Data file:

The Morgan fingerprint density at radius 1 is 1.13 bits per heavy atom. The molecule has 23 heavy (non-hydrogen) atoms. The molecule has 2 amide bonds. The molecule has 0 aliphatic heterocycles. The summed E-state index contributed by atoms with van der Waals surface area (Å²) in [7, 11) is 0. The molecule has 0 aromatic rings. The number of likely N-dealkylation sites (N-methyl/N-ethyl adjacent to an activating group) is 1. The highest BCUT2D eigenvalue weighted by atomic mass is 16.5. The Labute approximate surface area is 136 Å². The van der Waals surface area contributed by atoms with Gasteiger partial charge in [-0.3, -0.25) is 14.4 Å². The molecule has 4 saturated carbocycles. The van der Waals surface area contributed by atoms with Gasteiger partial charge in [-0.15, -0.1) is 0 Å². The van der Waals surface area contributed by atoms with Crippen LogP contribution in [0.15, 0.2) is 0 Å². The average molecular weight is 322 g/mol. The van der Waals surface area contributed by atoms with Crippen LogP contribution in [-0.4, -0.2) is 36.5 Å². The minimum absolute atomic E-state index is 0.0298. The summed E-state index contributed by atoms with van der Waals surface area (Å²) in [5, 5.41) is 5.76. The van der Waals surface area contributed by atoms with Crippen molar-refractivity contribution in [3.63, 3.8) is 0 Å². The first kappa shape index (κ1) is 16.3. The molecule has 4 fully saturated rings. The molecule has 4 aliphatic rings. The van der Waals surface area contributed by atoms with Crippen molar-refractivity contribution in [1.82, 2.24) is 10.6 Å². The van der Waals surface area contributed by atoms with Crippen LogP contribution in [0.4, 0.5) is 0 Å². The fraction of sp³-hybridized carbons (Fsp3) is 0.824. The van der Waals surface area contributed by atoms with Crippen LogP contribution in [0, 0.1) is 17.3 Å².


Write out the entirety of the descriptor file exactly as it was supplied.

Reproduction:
The Morgan fingerprint density at radius 1 is 1.13 bits per heavy atom. The molecule has 23 heavy (non-hydrogen) atoms. The molecule has 2 amide bonds. The molecule has 0 aliphatic heterocycles. The summed E-state index contributed by atoms with van der Waals surface area (Å²) in [7, 11) is 0. The molecule has 0 aromatic rings. The number of likely N-dealkylation sites (N-methyl/N-ethyl adjacent to an activating group) is 1. The highest BCUT2D eigenvalue weighted by atomic mass is 16.5. The Labute approximate surface area is 136 Å². The van der Waals surface area contributed by atoms with Gasteiger partial charge in [-0.3, -0.25) is 14.4 Å². The molecule has 4 saturated carbocycles. The van der Waals surface area contributed by atoms with Gasteiger partial charge in [-0.15, -0.1) is 0 Å². The van der Waals surface area contributed by atoms with Crippen LogP contribution in [0.15, 0.2) is 0 Å². The average molecular weight is 322 g/mol. The van der Waals surface area contributed by atoms with Crippen LogP contribution in [-0.4, -0.2) is 36.5 Å². The minimum absolute atomic E-state index is 0.0298. The summed E-state index contributed by atoms with van der Waals surface area (Å²) in [5, 5.41) is 5.76. The van der Waals surface area contributed by atoms with Crippen molar-refractivity contribution in [3.63, 3.8) is 0 Å². The first kappa shape index (κ1) is 16.3. The molecule has 4 fully saturated rings. The molecule has 4 aliphatic rings. The van der Waals surface area contributed by atoms with Crippen molar-refractivity contribution in [1.82, 2.24) is 10.6 Å². The van der Waals surface area contributed by atoms with Crippen LogP contribution in [0.4, 0.5) is 0 Å². The fraction of sp³-hybridized carbons (Fsp3) is 0.824. The van der Waals surface area contributed by atoms with Crippen LogP contribution in [0, 0.1) is 17.3 Å².